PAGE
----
- 25th Foot (King’s Own Scottish Borderers), now The Royal Scots Borderers (1st Battalion The Royal Regiment of Scotland)
- 37th Foot (Royal Hampshire Regiment), now part of the Princess of Wales’s Royal Regiment
- 51st Foot (King’s Own Yorkshire Light Infantry), now part of The Rifles
The descendents of these units are still known as “the Minden Regiments.”
When the British infantry and artillery were first advancing to battle they passed through some German gardens and the soldiers picked roses and stuck them in their coats. In memory of this, each of the Minden regiments marks 1 August as Minden Day. On that day the men of all ranks wear roses in their caps. Royal Anglians, The Royal Regiment of Fusiliers and the PWRR wear red and yellow roses; the SCOTS wear red; RIFLES wear Yorkshire white roses. From this tradition, and to mark the heroism of the Yorkshiremen who fought, 1 August has been adopted as Yorkshire Day. The R WELSH do not wear roses on Minden Day as the Minden Rose was incorporated into the roundel of the cap badge of the Royal Welch Fusiliers and so is worn every day of the year. Retired members of the Regiment do sport roses in the lapels on Minden Day. Artillery regiments with Minden associations (see below) wear red roses.
This British victory was also recalled in the British Army’s Queen’s Division which maintained the “Minden Band” until its 2006 amalgamation with the “Normandy Band” to form the Band of the Queen’s Division.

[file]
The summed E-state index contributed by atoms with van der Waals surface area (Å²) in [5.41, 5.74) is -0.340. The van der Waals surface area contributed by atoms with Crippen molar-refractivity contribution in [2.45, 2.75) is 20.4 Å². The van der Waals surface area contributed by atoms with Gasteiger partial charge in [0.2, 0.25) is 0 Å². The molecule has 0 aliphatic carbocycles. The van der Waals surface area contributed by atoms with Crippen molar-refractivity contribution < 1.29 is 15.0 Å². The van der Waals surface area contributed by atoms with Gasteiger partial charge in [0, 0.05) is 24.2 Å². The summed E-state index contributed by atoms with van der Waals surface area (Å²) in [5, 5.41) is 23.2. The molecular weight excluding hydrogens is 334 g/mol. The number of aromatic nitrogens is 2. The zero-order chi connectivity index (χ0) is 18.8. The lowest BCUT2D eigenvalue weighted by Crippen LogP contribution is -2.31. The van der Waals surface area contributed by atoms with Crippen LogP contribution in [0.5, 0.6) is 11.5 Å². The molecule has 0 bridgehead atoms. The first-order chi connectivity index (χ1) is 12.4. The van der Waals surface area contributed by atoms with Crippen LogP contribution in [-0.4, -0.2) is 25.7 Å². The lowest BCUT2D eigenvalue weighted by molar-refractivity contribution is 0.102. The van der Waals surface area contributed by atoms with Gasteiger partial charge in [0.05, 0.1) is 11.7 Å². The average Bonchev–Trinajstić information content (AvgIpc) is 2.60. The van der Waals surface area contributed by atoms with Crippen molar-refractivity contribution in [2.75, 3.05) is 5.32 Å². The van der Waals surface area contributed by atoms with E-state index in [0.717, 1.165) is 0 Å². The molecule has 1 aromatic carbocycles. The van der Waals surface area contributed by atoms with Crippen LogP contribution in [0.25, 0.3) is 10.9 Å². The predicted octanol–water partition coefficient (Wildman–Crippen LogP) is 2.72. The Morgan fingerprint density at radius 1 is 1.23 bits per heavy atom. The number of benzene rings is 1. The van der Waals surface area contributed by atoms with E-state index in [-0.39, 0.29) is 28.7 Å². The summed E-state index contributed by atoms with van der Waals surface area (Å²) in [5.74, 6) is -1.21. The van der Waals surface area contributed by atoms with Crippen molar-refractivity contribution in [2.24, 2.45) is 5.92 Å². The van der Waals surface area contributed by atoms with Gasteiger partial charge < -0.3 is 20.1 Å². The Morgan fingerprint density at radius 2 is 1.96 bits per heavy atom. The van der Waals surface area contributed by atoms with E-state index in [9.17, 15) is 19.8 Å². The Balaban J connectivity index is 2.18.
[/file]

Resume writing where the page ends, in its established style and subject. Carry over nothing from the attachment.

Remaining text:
Two Batteries from the Royal Regiment of Artillery carry the Minden battle honour. Soldiers from both 12 (Minden) Batteryand 32 (Minden) Battery traditionally wear a red rose in their headdress on 1 August every year, both batteries celebrate Minden Day every year. A proud tradition exists: ‘Once a Minden Man, always a Minden Man.’
Every year from 1967 to 2015, six red roses have been anonymously delivered to the British consulate in Chicago on 1 August. Until they were closed, roses were also delivered to consulates in Kansas City, Minneapolis and St. Louis, starting as early as 1958 in Kansas City. A note that comes with the roses lists the six regiments and says, “They advanced through rose gardens to the battleground and decorated their tricorne hats and grenadier caps with the emblem of England. These regiments celebrate Minden Day still, and all wear roses in their caps on this anniversary in memory of their ancestors.” The Embassy has asked for the name of the sender (on numerous occasions) so that they may thank the individual in person, but the identity of the donor remains a mystery.